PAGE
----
3. Overcoming your lack of experience Keep in mind that landscape architecture is a business and money has to be made. You do not want to show up as a load for the company or someone they will have to teach everything. Rather, you want to be an investment — a self-sufficient, independent thinking, and responsible young mind. Ask yourself what can you offer that an experienced applicant doesn’t have and be sure your interviewers know that answer. Every company has a weakness; do solid research and become the solution to a problem they probably don’t even know they have. For example, not everyone is familiar with the most recent software on the market, and if you are able to save them time, money, or just make a considerable improvement, you’ll be one step ahead of the competition. 4. Your portfolio is impressive when it needs to be effective! Sometimes we make the mistake of thinking that an awesome portfolio design will instantly get employers’ attention and leave every competitor behind. Focus on the content rather than the presentation. Make sure it is legible, clear, and concise. Your design skills will rarely be valued in the beginning. Your new employers will want you to be useful from the first day. Focus on what they are expecting from you. Filling your portfolio with fancy renderings and cool drawings is important, but don’t forget to add technical details, cad drawings, and every element that reflects your understanding of the construction process. WATCH: One of the sample portfolio videos in our hit article: 5 Mistakes You Should Avoid When Designing Your Portfolio 5. You don’t know anyone in the profession! This is not the first time and won’t be the last you hear about the importance of networking. We are a social species; building relationships is as important for your career as it is for life. Let people know what you are doing. Employers and potential clients will give the job to someone they trust, even if they are aware that he might not be the best. Family, friends, and acquaintances will help you if they can. Friends you make while in school probably will be your ticket to get into your first jobs; working on a unique skill is quite useful here. When an opportunity opens in the field of your domain, people will remember your exceptional ability and may recommend you for the job.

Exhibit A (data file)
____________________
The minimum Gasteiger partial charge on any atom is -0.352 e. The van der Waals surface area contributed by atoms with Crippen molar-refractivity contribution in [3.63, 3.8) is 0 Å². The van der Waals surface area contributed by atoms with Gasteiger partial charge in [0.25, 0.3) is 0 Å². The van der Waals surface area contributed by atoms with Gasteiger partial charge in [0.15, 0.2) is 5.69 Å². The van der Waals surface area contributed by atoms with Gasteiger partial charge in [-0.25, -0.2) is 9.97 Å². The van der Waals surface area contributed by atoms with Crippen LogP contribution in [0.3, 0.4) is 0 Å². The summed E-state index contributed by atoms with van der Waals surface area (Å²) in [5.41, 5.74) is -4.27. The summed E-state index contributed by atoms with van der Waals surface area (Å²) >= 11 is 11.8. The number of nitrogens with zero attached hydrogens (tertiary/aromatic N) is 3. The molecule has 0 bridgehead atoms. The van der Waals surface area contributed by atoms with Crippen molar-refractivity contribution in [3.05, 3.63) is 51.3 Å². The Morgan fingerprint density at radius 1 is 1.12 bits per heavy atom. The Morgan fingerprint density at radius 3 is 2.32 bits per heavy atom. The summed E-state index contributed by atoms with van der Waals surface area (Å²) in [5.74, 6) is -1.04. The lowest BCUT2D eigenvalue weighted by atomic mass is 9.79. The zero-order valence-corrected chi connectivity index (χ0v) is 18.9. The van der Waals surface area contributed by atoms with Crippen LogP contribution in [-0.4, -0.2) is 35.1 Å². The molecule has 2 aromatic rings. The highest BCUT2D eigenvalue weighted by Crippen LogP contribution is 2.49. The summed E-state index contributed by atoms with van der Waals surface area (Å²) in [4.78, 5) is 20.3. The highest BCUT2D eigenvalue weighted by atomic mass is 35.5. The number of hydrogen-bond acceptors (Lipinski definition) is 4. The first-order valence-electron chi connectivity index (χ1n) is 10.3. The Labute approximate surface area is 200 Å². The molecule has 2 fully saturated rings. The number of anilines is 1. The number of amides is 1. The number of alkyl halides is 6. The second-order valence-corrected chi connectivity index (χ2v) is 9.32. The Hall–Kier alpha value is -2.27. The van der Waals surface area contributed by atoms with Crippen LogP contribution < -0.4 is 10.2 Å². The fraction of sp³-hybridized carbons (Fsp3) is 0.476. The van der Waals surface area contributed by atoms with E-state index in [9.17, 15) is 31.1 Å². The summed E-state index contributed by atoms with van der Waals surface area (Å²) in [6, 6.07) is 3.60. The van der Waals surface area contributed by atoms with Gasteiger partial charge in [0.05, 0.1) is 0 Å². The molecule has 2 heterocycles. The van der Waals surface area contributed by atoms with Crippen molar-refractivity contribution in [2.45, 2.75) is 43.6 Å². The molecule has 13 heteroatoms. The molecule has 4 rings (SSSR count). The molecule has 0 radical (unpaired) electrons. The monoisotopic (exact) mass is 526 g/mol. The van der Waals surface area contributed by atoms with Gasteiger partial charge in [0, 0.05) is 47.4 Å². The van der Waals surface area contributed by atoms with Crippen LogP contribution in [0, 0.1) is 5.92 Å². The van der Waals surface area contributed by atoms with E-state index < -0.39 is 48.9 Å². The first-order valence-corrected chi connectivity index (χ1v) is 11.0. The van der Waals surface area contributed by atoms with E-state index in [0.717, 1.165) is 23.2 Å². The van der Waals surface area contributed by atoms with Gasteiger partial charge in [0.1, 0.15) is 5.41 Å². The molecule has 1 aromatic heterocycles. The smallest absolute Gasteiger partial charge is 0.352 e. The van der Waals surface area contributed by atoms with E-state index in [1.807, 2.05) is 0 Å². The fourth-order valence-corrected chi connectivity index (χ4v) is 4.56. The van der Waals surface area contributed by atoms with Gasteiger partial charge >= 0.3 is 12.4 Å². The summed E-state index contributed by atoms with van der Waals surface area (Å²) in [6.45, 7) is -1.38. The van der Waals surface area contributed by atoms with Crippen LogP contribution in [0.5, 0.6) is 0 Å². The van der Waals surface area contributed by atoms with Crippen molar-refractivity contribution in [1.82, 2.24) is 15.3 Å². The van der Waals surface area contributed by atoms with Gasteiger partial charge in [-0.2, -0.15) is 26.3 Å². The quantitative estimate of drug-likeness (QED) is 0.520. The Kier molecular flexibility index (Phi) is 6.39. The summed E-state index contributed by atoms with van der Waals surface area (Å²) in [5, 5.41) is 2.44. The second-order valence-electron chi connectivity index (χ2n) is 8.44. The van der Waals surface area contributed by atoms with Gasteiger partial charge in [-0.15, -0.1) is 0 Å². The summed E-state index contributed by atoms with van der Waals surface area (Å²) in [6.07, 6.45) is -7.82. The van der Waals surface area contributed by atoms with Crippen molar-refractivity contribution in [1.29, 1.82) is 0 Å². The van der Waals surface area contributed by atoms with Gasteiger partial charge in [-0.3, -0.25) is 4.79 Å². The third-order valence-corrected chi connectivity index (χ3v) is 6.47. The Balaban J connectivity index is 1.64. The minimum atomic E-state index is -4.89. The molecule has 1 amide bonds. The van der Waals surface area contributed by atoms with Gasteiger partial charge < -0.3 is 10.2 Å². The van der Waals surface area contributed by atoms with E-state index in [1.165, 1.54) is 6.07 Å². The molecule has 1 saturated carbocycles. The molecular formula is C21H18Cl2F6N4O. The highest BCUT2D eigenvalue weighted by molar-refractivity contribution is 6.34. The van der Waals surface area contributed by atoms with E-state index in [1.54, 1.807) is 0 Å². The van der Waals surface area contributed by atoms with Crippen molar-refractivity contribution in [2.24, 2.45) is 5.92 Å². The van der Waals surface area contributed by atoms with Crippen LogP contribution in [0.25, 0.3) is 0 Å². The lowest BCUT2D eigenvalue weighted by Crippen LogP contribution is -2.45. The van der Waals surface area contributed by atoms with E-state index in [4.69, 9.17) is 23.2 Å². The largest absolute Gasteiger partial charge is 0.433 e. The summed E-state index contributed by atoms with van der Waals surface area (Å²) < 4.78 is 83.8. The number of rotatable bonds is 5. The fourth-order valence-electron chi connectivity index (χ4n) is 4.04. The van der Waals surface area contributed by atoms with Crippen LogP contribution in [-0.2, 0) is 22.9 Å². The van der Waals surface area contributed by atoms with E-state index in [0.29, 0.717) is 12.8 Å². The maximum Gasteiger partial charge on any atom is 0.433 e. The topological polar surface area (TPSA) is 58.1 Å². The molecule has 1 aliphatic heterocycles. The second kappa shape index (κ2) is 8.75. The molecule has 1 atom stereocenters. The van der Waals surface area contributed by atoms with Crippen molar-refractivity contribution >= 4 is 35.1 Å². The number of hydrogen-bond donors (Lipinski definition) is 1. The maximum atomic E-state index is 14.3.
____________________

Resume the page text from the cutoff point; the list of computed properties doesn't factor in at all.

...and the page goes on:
LAN's Cameron Rodman and Brett Lezon with renowned landscape architect Laurie Olin at an ASLA event; photo credit: Cameron Rodman

LAN’s Cameron Rodman and Brett Lezon with renowned landscape architect Laurie Olin at an ASLA event; photo credit: Cameron Rodman

Always know how to sell yourself. It is possible that you offer the same things as the competitors at first, so create the feeling that a firm is buying extra features by contracting you. A good sense of humor is also highly appreciated. See also: 10 Easy Ways for Landscape Architecture Students to Network with Professionals – Your first job as a landscape architect may lay the foundation for your career. Do not accept a job just to have one. Define your goals and head out in the right direction. Try thinking about where you want to be five years from now. If your search is not getting results, review your strategy, identify the problem, and try a different path. Getting a job is not that hard. Don’t give up. Article written by Eduardo Reguer Return to Homepage Featured image: Credit: Ethan; licensed under CC 2.0